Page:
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Benefits of Modular Construction
Benefits of Modular Construction

Prefabrication of building elements, which can also be called modular construction, offers benefits for project owners that include lower costs, less material waste, and faster construction schedules. This method of construction can be especially beneficial on [...]

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Reducing the Carbon Footprint of Your Construction Project
Reducing the Carbon Footprint of Your Construction Project

The term carbon footprint refers to how much greenhouse gases (GHGs) are being released into the environment when using or manufacturing a product or performing an activity. Many gases can cause damage to the earth’s environment, [...]

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Pros and Cons of Green Building Certification
Pros and Cons of Green Building Certification

Much has been written about the benefits of building green: it is better for the environment, better for building occupants, and can save owners money on energy costs. Owners may wonder if it is worthwhile to [...]

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What is Construction Management?
What is Construction Management?

Professional construction project management is a super fine-tuned system designed to facilitate planning, coordination and control of a project from the early stages all the way to project closeout and completion. Qualified construction managers use specialized [...]

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Which Delivery Method is the Most Appropriate for Your Construction Project?
Which Delivery Method is the Most Appropriate for Your Construction Project?

A construction project's planning, design, and construction can be organized in several ways, also known as delivery methods. Like contract types, delivery methods dictate the contractual relationships between the client and the contractor, while adding the [...]

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What are Submittals in Construction?
What are Submittals in Construction?

Like the wheels of a clock, countless procedures work in concert to deliver a successful construction project. Construction submittals are one such process and are used to enforce a project's design requirements and fulfill the client's [...]

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Just like with any project management plan, the construction project process consists of a series of predetermined phases that begin with project initiation and end with closure: completion and delivery. Often, the first concrete steps of a construction project will be to choose a construction management firm and conduct a feasibility report or study. This study, one of the critical stages of the construction project management process, belongs to the planning phase. In some systems, the planning phase is considered to belong to the stage called preconstruction. The importance of this first phase can’t be overstated—excellent planning will make a project; faulty or substandard planning will break it.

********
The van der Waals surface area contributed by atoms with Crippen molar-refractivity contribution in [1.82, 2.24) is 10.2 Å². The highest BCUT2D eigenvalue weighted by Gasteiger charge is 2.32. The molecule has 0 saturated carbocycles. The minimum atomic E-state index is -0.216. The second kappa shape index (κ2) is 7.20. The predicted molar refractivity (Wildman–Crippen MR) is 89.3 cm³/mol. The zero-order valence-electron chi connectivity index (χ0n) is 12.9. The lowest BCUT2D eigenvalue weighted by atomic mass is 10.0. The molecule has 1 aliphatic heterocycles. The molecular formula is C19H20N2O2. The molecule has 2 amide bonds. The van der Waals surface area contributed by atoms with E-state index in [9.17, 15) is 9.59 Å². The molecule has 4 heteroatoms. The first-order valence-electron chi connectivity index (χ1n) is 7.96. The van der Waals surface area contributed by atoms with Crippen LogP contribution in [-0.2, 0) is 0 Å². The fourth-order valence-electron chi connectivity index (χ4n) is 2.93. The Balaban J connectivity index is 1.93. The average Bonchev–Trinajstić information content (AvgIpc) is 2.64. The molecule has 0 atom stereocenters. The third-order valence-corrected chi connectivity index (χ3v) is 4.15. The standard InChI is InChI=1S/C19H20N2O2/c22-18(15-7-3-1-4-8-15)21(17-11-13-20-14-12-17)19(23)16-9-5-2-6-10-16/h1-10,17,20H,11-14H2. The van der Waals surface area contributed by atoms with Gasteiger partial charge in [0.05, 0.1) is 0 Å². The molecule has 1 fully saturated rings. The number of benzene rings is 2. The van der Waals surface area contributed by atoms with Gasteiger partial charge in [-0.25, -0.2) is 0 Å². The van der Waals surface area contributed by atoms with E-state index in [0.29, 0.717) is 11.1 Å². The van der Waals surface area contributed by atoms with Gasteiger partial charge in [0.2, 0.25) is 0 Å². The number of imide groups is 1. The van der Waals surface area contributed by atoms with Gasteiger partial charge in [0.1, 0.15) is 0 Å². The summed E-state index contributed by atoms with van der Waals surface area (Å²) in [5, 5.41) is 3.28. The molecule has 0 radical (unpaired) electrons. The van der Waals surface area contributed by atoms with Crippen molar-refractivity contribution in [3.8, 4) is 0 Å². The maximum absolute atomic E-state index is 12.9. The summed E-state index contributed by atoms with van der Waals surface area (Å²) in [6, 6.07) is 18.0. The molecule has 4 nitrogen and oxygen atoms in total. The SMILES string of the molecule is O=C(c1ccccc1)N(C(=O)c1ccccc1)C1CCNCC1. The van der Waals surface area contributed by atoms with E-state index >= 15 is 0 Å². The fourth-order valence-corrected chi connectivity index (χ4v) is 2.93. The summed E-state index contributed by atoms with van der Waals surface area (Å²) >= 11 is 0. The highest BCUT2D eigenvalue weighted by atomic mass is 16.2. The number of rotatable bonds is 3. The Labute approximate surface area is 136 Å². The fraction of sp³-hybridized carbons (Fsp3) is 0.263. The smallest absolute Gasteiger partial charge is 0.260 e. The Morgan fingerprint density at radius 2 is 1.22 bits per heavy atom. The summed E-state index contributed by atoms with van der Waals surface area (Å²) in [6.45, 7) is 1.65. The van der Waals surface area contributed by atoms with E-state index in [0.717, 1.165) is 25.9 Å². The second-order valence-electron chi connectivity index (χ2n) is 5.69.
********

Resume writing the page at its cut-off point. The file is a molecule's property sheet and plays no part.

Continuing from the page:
What does a feasibility study look at?

Perched at the top of a construction project management process flow chart sits the feasibility study which will culminate in a feasibility report. This introductory analysis takes the spark—the initial idea—and compares it with reality. Without having the details and green light that the report provides, moving forward could be a perilous step—kind of like buying a ticket to an exotic destination without checking the political situation, weather forecast or health alerts. You might have the vacation of a lifetime, or you might be headed for disaster.

One commonly used acronym for this project management step in construction as well as in other fields (especially IT), is TELOS: Technology, Economic viability, Legal considerations, Operational feasibility and Schedule.

In terms of construction planning, further feasibility concerns will be aesthetic, environmental and cultural. Green though a yurt may be, how would the neighbors feel about having one officiating on the lawn next door?

Practically speaking, if this is a new construction project (rather than restoration), an engineering firm will carry out a land assessment that compares three elements: the client’s vision and needs; zoning/government ordinances; and the results of the topographic survey or site appraisal. This latter determines access, grade, soil, waste management options, resource availability, easements and restrictive covenants. Other factors for consideration might include planning permissions, infrastructure changes (including improvements: lightning-fast internet, improved water treatment, etc.), and the proposed yurt park or peacock farm next door. If there are no major obstacles in sight, the architects can set to designing early plan drawings. These will be used to give a ballpark estimate of project cost.

A detailed feasibility study can take time in accordance with the size of the project. It will let the team know if the project is viable, needs to be adjusted or is unlikely to succeed. If the stars align, and the general consensus is that the project is workable and wonderful, it will be time to move on to the next construction project planning step, preconstruction.